August 2019

Loss of employment, salary cuts, medical bills, rising fuel prices, food and cost of living in general and overspending are some of the reasons why consumers end up being over-indebted. A consumer is considered to be over-indebted if the available income is not enough to pay for basic living expenses and debts. The National Credit Act (NCA) introduced debt counselling as a debt relief measure aimed at assisting and rehabilitating consumers who are over-indebted. This assistance is provided by debt counsellors registered with the National Credit Regulator (NCR) through negotiation with credit providers and reduction of monthly contractual payments in line with the consumer’s disposable income, whereas rehabilitation is realised through regular reduced payments until the debt is paid up and a clearance certificate is issued, says Kedilatile Legodi, Manager for Debt Counselling at the NCR.

When consumers are under debt counselling, they get protection against legal action by credit providers and for as long as they maintain payments of their monthly reduced payments. Consumers who are married in community of property have to make a joint debt counselling application. There is no prescribed and fixed debt counselling repayment term and the period that a consumer remains under debt counselling depends on the consumer’s income, basic living expenses and the type of debt the consumer has, explains Legodi. Once all debts have been paid up under debt counselling, the consumer will be issued with a clearance certificate to show that they are debt free.

At times, debt counselling is offered / advertised as a payment holiday or a savings plan where consumers are promised to save up to a certain percentage of their monthly instalments. This type of advertisement is misleading and prohibited, says Legodi. Consumers need to understand that debt counselling is a relief measure to cope with the financial distress and that they remain responsible to continue paying their debts until they are paid up. Debt counselling does not in any way, give consumers a break from paying their debts, stresses Legodi.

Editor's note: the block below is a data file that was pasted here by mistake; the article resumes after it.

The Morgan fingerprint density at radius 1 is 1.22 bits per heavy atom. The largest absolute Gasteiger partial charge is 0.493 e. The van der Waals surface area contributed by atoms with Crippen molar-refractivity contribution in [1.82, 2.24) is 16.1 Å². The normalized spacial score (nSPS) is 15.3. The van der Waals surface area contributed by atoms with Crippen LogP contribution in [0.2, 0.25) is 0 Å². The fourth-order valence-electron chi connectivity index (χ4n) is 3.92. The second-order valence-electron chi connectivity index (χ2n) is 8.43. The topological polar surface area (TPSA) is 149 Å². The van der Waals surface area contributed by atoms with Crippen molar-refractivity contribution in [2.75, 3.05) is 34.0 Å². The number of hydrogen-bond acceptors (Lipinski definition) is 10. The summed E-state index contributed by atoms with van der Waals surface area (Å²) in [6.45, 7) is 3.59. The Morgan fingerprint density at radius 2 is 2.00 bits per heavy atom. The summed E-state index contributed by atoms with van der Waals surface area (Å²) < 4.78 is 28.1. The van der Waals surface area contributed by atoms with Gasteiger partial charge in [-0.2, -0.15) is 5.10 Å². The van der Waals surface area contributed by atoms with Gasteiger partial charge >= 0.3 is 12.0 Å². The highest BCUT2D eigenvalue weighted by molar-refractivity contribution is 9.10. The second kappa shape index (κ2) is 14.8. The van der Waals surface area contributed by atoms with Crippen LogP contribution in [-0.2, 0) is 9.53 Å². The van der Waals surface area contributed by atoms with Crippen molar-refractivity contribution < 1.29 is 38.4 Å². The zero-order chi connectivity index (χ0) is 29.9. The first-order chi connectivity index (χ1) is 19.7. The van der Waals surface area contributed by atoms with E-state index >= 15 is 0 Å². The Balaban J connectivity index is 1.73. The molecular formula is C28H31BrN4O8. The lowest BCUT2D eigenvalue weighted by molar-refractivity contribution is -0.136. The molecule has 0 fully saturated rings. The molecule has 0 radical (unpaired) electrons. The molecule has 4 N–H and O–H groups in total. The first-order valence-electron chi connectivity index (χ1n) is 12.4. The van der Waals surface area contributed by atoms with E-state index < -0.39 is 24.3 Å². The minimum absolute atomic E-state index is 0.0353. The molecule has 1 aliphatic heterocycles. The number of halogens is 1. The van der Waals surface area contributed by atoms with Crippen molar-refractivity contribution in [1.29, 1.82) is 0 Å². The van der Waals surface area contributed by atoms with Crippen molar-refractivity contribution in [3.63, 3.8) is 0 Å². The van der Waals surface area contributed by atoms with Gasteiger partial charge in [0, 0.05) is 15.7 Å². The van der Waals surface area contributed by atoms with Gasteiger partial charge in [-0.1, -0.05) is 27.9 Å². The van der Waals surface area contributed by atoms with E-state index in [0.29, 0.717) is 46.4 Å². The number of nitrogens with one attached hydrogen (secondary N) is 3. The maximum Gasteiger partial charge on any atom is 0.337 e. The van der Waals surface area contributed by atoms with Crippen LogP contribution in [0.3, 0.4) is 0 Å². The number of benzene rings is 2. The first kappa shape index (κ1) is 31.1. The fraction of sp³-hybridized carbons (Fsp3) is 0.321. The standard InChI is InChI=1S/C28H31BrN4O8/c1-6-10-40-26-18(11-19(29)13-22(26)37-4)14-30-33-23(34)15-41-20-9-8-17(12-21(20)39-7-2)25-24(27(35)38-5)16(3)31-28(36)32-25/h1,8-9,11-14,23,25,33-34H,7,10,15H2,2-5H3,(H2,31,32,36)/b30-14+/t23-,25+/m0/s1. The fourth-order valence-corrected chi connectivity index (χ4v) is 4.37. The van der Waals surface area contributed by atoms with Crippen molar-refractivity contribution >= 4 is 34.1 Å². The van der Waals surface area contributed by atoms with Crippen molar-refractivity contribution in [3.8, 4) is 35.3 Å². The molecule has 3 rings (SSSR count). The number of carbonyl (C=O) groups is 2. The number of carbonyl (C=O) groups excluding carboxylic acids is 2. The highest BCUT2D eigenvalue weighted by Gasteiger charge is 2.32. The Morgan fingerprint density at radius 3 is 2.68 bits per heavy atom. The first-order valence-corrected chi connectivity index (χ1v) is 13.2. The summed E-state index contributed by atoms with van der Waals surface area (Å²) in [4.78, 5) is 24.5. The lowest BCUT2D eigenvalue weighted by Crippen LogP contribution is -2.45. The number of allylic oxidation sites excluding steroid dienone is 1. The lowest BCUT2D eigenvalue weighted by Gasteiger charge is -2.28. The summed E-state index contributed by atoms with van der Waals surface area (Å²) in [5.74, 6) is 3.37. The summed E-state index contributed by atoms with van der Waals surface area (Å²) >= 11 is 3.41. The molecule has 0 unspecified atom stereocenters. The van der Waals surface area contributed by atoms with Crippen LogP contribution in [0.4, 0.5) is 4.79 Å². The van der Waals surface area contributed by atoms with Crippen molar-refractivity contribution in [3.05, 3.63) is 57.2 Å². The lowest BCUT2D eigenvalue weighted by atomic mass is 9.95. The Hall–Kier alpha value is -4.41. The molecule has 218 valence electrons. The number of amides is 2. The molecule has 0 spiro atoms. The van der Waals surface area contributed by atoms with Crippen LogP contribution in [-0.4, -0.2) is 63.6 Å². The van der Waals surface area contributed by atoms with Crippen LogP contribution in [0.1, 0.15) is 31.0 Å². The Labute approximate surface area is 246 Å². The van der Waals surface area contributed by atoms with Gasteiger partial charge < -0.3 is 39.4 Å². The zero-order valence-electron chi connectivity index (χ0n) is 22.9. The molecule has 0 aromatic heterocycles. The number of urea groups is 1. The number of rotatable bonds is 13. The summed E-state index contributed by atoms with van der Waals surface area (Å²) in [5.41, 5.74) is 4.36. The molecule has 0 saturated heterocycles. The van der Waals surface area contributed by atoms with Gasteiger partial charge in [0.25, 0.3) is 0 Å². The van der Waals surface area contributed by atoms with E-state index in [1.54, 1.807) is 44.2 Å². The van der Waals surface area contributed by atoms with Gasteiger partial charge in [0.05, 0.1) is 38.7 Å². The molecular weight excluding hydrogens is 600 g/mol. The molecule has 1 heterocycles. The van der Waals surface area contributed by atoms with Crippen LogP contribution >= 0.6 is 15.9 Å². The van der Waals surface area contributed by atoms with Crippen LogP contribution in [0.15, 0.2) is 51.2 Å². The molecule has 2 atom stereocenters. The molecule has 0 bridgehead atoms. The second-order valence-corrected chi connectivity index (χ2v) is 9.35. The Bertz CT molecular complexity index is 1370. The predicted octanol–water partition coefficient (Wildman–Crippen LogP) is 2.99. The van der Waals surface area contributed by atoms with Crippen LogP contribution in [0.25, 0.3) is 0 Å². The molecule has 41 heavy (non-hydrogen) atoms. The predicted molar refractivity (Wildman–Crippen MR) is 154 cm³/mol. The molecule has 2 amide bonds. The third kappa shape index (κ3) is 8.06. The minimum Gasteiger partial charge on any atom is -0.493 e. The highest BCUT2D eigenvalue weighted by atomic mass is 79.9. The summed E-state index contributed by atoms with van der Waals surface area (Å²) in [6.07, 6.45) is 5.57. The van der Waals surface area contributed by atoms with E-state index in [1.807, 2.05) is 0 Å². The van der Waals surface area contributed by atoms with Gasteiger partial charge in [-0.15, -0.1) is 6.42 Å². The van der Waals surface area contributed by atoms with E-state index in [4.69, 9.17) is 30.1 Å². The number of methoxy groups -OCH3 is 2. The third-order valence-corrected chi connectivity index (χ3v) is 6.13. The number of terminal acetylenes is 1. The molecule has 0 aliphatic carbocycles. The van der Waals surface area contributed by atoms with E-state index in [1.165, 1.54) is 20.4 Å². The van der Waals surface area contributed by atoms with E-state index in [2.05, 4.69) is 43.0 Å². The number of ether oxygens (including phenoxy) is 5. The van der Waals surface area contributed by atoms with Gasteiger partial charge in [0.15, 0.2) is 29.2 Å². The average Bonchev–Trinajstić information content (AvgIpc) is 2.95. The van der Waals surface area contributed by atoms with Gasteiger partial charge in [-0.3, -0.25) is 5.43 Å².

Consumers are encouraged to be proactive and seek help immediately when they notice signs of over-indebtedness and financial distress. In addition, before consumers sign the debt counselling application form, they have to make sure that they understand what the debt counselling process is, what their rights and obligations are as well as the consequences of being under debt counselling. Debt counsellors have an obligation to explain the process in detail and to disclose applicable debt counselling fees in writing.

To get a list of registered debt counsellors within their areas, consumers are advised to visit the NCR website (www.ncr.org.za). Debt should not be a silent killer or the end of the road for consumers, there is relief in debt counselling that leads to rehabilitation, concludes Legodi.

ENDS


About The National Credit Regulator

The National Credit Regulator (NCR) was established in terms of the National Credit Act 34 of 2005 (the Act) and is responsible for the regulation of the South African credit industry. The NCR is mandated with the registration of Credit Providers, Credit Bureaus, Debt Counsellors, Payment Distribution Agents, and Alternative Dispute Resolution Agents; and monitoring their conduct in compliance with the National Credit Act as amended. The National Credit Regulator offers education and protection to consumers of credit in promotion of a South African credit market that is fair, transparent, accessible and dynamic.

 

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